The This Old House host and thinking man’s “Tim ‘The Tool Man’ Allen” has been working with a Boston-based foundation to restore hundreds of Hemingway’s papers and books for the past several years. According to NPR, it’s Vila’s personal connection to Cuba, rather than to Hemingway, that’s inspired the work: “I’m American-born Cuban. My Havana-born parents emigrated during the latter part of World War II, and I was born in Miami, raised there and partially in Havana up until the revolution in 1959.”
Vila’s story about first entering the dilapidated garage where Hemingway’s belongings were stored is astonishing and romantic:
[Cuban authorities] didn’t want me to go in there. But I finally convinced them, and we opened these doors and turned on a spare light bulb that’s in there. And I’ve always compared it to what it must have been like to find Tutankhamen’s tomb. Because in the dim light, I just saw a row of all his African hunting trophies, boxes upon boxes of books, and I look to the left, and there’s his typewriter.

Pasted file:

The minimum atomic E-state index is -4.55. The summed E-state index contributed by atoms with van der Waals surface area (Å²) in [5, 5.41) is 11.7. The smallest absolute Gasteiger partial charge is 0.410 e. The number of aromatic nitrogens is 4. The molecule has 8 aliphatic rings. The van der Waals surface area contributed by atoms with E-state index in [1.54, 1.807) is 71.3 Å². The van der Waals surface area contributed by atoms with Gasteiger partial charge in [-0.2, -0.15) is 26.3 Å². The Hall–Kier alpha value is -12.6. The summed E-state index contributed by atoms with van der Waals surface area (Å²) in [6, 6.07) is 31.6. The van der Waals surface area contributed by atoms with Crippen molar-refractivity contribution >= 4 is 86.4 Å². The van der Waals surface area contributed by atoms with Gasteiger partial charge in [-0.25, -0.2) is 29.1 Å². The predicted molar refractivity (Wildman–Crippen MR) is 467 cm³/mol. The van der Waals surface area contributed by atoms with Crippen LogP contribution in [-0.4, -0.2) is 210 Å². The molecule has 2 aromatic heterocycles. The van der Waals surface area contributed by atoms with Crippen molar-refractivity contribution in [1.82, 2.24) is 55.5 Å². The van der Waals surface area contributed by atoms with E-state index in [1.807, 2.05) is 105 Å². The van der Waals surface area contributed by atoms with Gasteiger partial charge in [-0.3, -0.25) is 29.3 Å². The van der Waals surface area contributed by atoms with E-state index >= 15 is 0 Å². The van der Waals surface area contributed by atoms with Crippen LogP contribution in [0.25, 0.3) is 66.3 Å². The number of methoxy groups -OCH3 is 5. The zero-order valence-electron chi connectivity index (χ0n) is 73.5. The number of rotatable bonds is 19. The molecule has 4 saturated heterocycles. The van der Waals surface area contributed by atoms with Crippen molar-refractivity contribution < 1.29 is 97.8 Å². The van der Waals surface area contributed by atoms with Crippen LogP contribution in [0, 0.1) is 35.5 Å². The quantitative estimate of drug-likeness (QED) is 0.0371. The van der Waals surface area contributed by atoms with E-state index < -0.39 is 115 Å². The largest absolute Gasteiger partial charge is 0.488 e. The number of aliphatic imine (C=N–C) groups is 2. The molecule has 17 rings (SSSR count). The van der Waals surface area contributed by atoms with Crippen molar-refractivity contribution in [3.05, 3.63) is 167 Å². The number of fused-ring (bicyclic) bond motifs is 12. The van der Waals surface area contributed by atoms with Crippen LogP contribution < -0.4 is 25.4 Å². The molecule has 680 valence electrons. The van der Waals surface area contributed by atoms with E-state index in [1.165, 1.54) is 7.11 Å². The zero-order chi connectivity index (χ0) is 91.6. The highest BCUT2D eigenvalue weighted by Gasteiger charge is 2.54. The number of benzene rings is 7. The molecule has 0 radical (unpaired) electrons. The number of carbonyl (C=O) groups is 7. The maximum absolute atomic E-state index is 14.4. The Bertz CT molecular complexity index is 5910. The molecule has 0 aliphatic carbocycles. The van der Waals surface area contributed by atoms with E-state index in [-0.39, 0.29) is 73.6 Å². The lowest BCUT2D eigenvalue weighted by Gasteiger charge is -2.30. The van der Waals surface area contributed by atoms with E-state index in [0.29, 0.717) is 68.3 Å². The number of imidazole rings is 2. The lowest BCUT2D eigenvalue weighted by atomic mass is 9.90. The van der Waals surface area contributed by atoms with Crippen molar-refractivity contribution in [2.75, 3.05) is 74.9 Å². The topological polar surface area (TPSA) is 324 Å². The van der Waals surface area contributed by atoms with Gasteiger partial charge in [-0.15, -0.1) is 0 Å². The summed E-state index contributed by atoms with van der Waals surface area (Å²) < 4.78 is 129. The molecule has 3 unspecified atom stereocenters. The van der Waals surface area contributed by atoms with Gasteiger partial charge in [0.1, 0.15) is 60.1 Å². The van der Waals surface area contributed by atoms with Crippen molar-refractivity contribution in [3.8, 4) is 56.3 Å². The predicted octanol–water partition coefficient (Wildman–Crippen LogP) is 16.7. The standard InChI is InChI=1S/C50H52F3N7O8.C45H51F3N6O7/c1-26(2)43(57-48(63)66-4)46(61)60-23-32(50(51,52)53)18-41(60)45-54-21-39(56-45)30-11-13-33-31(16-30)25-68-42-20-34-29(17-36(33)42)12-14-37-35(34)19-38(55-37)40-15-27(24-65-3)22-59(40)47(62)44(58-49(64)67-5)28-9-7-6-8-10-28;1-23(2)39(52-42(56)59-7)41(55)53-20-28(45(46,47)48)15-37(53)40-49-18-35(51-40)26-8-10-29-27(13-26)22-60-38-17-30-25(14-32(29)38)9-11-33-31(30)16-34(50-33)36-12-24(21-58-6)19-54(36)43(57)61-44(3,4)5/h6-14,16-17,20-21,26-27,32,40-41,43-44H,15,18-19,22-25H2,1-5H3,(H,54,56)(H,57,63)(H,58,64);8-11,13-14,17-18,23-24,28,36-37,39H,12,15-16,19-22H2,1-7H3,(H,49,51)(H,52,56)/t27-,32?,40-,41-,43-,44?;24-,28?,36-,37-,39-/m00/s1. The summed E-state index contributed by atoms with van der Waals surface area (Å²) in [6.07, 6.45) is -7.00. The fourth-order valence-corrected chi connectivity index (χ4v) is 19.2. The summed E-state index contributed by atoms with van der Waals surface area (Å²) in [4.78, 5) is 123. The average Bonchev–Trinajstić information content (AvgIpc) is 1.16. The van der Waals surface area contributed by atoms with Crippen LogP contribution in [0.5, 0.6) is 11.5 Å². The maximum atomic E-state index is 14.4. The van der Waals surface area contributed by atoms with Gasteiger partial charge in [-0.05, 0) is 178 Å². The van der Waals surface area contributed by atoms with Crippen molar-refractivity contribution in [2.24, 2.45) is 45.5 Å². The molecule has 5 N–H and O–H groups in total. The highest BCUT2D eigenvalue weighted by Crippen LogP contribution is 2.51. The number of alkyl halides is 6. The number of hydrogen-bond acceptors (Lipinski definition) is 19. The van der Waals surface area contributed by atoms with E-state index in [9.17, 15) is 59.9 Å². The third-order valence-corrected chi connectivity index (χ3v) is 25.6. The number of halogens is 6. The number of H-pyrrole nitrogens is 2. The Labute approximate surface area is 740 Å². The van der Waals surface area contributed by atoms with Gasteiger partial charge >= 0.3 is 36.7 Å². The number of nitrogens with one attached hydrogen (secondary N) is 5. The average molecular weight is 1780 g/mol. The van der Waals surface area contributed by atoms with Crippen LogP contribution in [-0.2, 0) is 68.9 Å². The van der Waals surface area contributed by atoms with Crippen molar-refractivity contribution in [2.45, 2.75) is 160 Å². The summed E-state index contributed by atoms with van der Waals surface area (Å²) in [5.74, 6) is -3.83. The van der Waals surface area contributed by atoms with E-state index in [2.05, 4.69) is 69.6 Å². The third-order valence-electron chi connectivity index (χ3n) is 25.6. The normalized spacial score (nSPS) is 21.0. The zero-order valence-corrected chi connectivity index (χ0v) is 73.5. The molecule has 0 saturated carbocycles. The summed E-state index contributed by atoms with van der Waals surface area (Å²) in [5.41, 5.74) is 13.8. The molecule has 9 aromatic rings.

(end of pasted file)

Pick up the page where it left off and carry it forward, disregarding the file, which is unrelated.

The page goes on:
Vila hopes that the home, already something of a symbolic bridge between American and Cuban culture, can bring the two peoples closer together: “Generally speaking, everything that you see there, he meant to leave there, so that it could become a center for learning, a center for understanding more about his literature, and part of a cultural bridge between our United States culture and the Cuban culture.”